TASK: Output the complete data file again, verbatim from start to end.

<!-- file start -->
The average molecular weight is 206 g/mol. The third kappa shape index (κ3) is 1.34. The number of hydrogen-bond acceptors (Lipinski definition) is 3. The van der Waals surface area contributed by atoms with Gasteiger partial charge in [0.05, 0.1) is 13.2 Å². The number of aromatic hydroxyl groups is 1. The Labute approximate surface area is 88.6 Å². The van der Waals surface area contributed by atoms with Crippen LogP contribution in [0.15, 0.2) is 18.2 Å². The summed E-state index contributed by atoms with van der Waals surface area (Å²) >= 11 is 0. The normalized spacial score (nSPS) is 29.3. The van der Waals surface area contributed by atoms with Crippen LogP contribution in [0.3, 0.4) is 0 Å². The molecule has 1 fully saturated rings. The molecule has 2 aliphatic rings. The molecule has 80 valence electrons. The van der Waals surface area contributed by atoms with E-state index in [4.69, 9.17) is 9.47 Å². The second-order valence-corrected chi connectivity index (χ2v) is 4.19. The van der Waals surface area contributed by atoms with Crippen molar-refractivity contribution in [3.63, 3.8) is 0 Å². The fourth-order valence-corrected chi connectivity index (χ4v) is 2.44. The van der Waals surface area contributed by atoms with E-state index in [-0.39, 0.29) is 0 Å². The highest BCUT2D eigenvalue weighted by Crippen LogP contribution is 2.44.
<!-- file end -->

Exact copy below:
The average molecular weight is 206 g/mol. The third kappa shape index (κ3) is 1.34. The number of hydrogen-bond acceptors (Lipinski definition) is 3. The van der Waals surface area contributed by atoms with Gasteiger partial charge in [0.05, 0.1) is 13.2 Å². The number of aromatic hydroxyl groups is 1. The Labute approximate surface area is 88.6 Å². The van der Waals surface area contributed by atoms with Crippen LogP contribution in [0.15, 0.2) is 18.2 Å². The summed E-state index contributed by atoms with van der Waals surface area (Å²) >= 11 is 0. The normalized spacial score (nSPS) is 29.3. The van der Waals surface area contributed by atoms with Crippen LogP contribution in [0.3, 0.4) is 0 Å². The molecule has 1 fully saturated rings. The molecule has 2 aliphatic rings. The molecule has 80 valence electrons. The van der Waals surface area contributed by atoms with E-state index in [4.69, 9.17) is 9.47 Å². The second-order valence-corrected chi connectivity index (χ2v) is 4.19. The van der Waals surface area contributed by atoms with Crippen molar-refractivity contribution in [3.63, 3.8) is 0 Å². The fourth-order valence-corrected chi connectivity index (χ4v) is 2.44. The van der Waals surface area contributed by atoms with E-state index in [-0.39, 0.29) is 0 Å². The highest BCUT2D eigenvalue weighted by Crippen LogP contribution is 2.44.